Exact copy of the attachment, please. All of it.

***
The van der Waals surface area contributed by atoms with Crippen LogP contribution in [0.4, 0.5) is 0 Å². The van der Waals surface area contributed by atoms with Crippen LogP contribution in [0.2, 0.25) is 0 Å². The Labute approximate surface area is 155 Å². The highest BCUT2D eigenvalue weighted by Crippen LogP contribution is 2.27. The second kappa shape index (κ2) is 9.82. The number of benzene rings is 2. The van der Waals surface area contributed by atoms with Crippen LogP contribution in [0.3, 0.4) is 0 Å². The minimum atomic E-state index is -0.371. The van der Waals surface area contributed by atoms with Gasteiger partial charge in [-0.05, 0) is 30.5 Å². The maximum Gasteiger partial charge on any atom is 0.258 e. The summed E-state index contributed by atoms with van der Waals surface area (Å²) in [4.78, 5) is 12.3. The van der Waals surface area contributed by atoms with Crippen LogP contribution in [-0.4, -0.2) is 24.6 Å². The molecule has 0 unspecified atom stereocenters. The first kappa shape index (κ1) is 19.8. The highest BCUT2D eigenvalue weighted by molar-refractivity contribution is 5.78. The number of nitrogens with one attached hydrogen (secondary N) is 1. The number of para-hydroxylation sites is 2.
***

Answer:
The van der Waals surface area contributed by atoms with Crippen LogP contribution in [0.4, 0.5) is 0 Å². The van der Waals surface area contributed by atoms with Crippen LogP contribution in [0.2, 0.25) is 0 Å². The Labute approximate surface area is 155 Å². The highest BCUT2D eigenvalue weighted by Crippen LogP contribution is 2.27. The second kappa shape index (κ2) is 9.82. The number of benzene rings is 2. The van der Waals surface area contributed by atoms with Crippen LogP contribution in [0.3, 0.4) is 0 Å². The minimum atomic E-state index is -0.371. The van der Waals surface area contributed by atoms with Gasteiger partial charge in [-0.05, 0) is 30.5 Å². The maximum Gasteiger partial charge on any atom is 0.258 e. The summed E-state index contributed by atoms with van der Waals surface area (Å²) in [4.78, 5) is 12.3. The van der Waals surface area contributed by atoms with Crippen LogP contribution in [-0.4, -0.2) is 24.6 Å². The molecule has 0 unspecified atom stereocenters. The first kappa shape index (κ1) is 19.8. The highest BCUT2D eigenvalue weighted by molar-refractivity contribution is 5.78. The number of nitrogens with one attached hydrogen (secondary N) is 1. The number of para-hydroxylation sites is 2.